When a buddy upgraded the motor in his plane, the "perfect" prop was too big and
struck the ground easily on the takeoff roll. Dropping down a size left the thrust
lacking and pitch speed too high. I realized that this was the perfect opportunity to
try my new multi-blade idea, so I built this hub to mount three shorter blades in such a
way that the pitch was higher. (slower-turning props are often more efficient) With
three blades, the thrust is now back up where it should be.
One day, I ran into a gentleman online who was designing a model of a turboprop commuter plane, the
Bombardier/DeHavilland 400 "Dash 8". Wanting to be scale in appearance, he was asking if anyone had any
ideas on how to make a 6-blade prop.
I had played with this idea in the past, so I joined in the discussion, offering up my design for a hub to mount
multiple folding propeller blades. "Scale guys" really don't like having floppy props mangling their expertly-crafted
babies, so the idea got a slightly cool reception.
There were several options discussed which involved modifying existing propellers in what I deemed unsafe
ways, but one "near miss" inspired me to modify existing props in such a way as to retain their hub strength.
What you see here is the result of that brainstorm...a prop that looks reasonably "correct" on the plane, and can
also be flown.
There has long been the argument that multi-blade props are less efficient than two-blade props. Internal
combustion engines often lack the low-RPM torque to "spin up" a multi-blade to the RPM where the engine runs
most efficiently...thus giving the impression that the multi-blade is inefficient. The thing with electric power is that
an electric motor has the torque at low RPM to pull the extra load of more blades up to operating RPM. This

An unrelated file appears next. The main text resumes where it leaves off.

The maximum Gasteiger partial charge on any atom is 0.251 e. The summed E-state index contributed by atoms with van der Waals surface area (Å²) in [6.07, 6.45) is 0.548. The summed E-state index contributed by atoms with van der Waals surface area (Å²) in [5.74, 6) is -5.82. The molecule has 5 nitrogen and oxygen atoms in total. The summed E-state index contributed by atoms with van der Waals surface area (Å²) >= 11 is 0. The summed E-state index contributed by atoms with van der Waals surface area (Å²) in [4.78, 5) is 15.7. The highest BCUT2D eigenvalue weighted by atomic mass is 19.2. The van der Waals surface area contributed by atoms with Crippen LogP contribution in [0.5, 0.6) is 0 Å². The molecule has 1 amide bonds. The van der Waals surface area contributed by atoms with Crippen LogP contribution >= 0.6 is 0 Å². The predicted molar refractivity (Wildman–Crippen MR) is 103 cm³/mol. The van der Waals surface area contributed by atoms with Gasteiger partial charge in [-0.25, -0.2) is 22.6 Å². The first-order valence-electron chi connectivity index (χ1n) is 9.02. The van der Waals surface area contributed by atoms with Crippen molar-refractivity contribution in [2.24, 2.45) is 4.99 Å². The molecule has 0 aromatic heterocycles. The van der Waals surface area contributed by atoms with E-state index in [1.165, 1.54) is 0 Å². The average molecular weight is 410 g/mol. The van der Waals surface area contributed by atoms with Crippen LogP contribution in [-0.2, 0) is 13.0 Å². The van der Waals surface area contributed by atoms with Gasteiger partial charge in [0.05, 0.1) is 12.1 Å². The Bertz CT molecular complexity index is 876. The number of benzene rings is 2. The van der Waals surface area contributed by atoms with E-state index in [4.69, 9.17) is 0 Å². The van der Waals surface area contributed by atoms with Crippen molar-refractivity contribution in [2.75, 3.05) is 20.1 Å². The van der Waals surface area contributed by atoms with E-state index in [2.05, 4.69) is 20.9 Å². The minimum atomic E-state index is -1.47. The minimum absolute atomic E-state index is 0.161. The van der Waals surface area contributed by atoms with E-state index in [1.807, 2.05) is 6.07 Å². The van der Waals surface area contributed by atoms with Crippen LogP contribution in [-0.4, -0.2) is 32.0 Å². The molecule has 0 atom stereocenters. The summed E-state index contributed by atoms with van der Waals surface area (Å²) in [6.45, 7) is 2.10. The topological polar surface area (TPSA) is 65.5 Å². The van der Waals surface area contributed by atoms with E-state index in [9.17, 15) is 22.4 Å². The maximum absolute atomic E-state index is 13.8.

makes the marriage of a multi-blade prop to an electric drive a perfect union!
These two drawings represent 8 inch diameter
6-blade props. The left one with a 2 inch spinner
and the right with a 2 1/2 inch. Going to larger
diameters necessitates the use of 2 1/2 inch
spinners due to larger prop hubs.
The below photo shows a "mobile testbed" that the uninitiated would call an automobile. Rest easy, I did not
drive around town like this!...My test area was an access road that was only used during working hours on
weekdays. I was playing with these multi-blade folding props in the summer of 2001 and had a 13 X 11
making over five and a half pounds of thrust at 5400RPM. The blades were blindingly expensive, the hubs
time-consuming to make, and I moved on to smaller planes...so those experiments ended.
Here is a set of 10 1/2 inch diameter five-blades with 9 inch pitch. I am
thinking that these would go nicely on a P-38 version-that-wasn't. Note
that one is right-hand pitch, the other left-hand.
A close-up showing the center cap screw that holds the light Dave
Brown aluminum spinner in place.
A close-up showing the prop slot that I custom-notch on my milling
And then I got frustrated looking for decent props for my small
transports and bombers...
Please excuse the dirty fingers...this pic was taken right out
of the shop.